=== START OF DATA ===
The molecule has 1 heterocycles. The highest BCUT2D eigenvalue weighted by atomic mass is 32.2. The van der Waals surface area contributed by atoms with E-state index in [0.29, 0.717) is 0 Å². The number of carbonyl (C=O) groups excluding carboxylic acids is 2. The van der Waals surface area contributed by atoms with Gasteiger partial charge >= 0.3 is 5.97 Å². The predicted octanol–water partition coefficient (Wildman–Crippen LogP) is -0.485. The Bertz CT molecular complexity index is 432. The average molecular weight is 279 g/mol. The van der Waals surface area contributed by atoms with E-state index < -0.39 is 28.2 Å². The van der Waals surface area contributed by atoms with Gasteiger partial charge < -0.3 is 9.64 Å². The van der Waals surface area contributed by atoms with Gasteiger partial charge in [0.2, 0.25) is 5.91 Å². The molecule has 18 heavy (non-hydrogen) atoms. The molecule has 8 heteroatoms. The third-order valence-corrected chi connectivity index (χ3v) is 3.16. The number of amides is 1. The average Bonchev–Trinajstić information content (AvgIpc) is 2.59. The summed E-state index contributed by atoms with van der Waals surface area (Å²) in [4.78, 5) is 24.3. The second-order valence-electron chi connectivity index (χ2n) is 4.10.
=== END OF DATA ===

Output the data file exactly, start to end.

The molecule has 1 heterocycles. The highest BCUT2D eigenvalue weighted by atomic mass is 32.2. The van der Waals surface area contributed by atoms with E-state index in [0.29, 0.717) is 0 Å². The number of carbonyl (C=O) groups excluding carboxylic acids is 2. The van der Waals surface area contributed by atoms with Gasteiger partial charge >= 0.3 is 5.97 Å². The predicted octanol–water partition coefficient (Wildman–Crippen LogP) is -0.485. The Bertz CT molecular complexity index is 432. The average molecular weight is 279 g/mol. The van der Waals surface area contributed by atoms with E-state index < -0.39 is 28.2 Å². The van der Waals surface area contributed by atoms with Gasteiger partial charge < -0.3 is 9.64 Å². The van der Waals surface area contributed by atoms with Gasteiger partial charge in [0.2, 0.25) is 5.91 Å². The molecule has 18 heavy (non-hydrogen) atoms. The molecule has 8 heteroatoms. The third-order valence-corrected chi connectivity index (χ3v) is 3.16. The number of amides is 1. The average Bonchev–Trinajstić information content (AvgIpc) is 2.59. The summed E-state index contributed by atoms with van der Waals surface area (Å²) in [4.78, 5) is 24.3. The second-order valence-electron chi connectivity index (χ2n) is 4.10.